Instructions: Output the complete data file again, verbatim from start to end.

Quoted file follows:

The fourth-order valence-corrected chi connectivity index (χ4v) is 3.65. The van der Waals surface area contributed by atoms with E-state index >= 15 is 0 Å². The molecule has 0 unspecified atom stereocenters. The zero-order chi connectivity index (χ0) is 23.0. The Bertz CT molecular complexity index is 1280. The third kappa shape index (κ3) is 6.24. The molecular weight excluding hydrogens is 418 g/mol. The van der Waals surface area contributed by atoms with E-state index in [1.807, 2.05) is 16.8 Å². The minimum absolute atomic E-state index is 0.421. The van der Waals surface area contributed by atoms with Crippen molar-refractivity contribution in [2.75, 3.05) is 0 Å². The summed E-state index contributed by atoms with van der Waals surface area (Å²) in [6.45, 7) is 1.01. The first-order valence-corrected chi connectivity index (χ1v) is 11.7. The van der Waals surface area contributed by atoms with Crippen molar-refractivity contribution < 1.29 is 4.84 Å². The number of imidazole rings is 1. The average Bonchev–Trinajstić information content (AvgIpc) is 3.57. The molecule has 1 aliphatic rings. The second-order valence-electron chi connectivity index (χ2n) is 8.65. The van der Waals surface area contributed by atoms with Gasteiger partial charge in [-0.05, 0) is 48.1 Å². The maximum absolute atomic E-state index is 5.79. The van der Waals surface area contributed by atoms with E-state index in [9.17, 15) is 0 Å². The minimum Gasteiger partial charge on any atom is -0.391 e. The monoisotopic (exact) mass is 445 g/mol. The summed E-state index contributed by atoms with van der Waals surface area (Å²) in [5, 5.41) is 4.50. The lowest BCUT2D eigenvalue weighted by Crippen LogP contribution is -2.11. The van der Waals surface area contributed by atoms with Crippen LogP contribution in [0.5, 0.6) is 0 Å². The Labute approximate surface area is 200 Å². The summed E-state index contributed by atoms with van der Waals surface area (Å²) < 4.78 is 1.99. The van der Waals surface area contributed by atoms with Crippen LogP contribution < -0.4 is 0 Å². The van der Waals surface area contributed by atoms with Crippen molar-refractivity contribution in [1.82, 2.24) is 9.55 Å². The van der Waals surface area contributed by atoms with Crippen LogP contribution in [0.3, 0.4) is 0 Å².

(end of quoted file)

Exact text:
The fourth-order valence-corrected chi connectivity index (χ4v) is 3.65. The van der Waals surface area contributed by atoms with E-state index >= 15 is 0 Å². The molecule has 0 unspecified atom stereocenters. The zero-order chi connectivity index (χ0) is 23.0. The Bertz CT molecular complexity index is 1280. The third kappa shape index (κ3) is 6.24. The molecular weight excluding hydrogens is 418 g/mol. The van der Waals surface area contributed by atoms with E-state index in [1.807, 2.05) is 16.8 Å². The minimum absolute atomic E-state index is 0.421. The van der Waals surface area contributed by atoms with Crippen molar-refractivity contribution in [2.75, 3.05) is 0 Å². The summed E-state index contributed by atoms with van der Waals surface area (Å²) in [6.45, 7) is 1.01. The first-order valence-corrected chi connectivity index (χ1v) is 11.7. The van der Waals surface area contributed by atoms with Crippen molar-refractivity contribution < 1.29 is 4.84 Å². The number of imidazole rings is 1. The average Bonchev–Trinajstić information content (AvgIpc) is 3.57. The molecule has 1 aliphatic rings. The second-order valence-electron chi connectivity index (χ2n) is 8.65. The van der Waals surface area contributed by atoms with Gasteiger partial charge in [-0.05, 0) is 48.1 Å². The maximum absolute atomic E-state index is 5.79. The van der Waals surface area contributed by atoms with E-state index in [9.17, 15) is 0 Å². The minimum Gasteiger partial charge on any atom is -0.391 e. The monoisotopic (exact) mass is 445 g/mol. The summed E-state index contributed by atoms with van der Waals surface area (Å²) in [5, 5.41) is 4.50. The lowest BCUT2D eigenvalue weighted by Crippen LogP contribution is -2.11. The van der Waals surface area contributed by atoms with Crippen LogP contribution in [0.5, 0.6) is 0 Å². The Labute approximate surface area is 200 Å². The summed E-state index contributed by atoms with van der Waals surface area (Å²) < 4.78 is 1.99. The van der Waals surface area contributed by atoms with Crippen LogP contribution < -0.4 is 0 Å². The van der Waals surface area contributed by atoms with Crippen molar-refractivity contribution in [1.82, 2.24) is 9.55 Å². The van der Waals surface area contributed by atoms with Crippen LogP contribution in [0.3, 0.4) is 0 Å².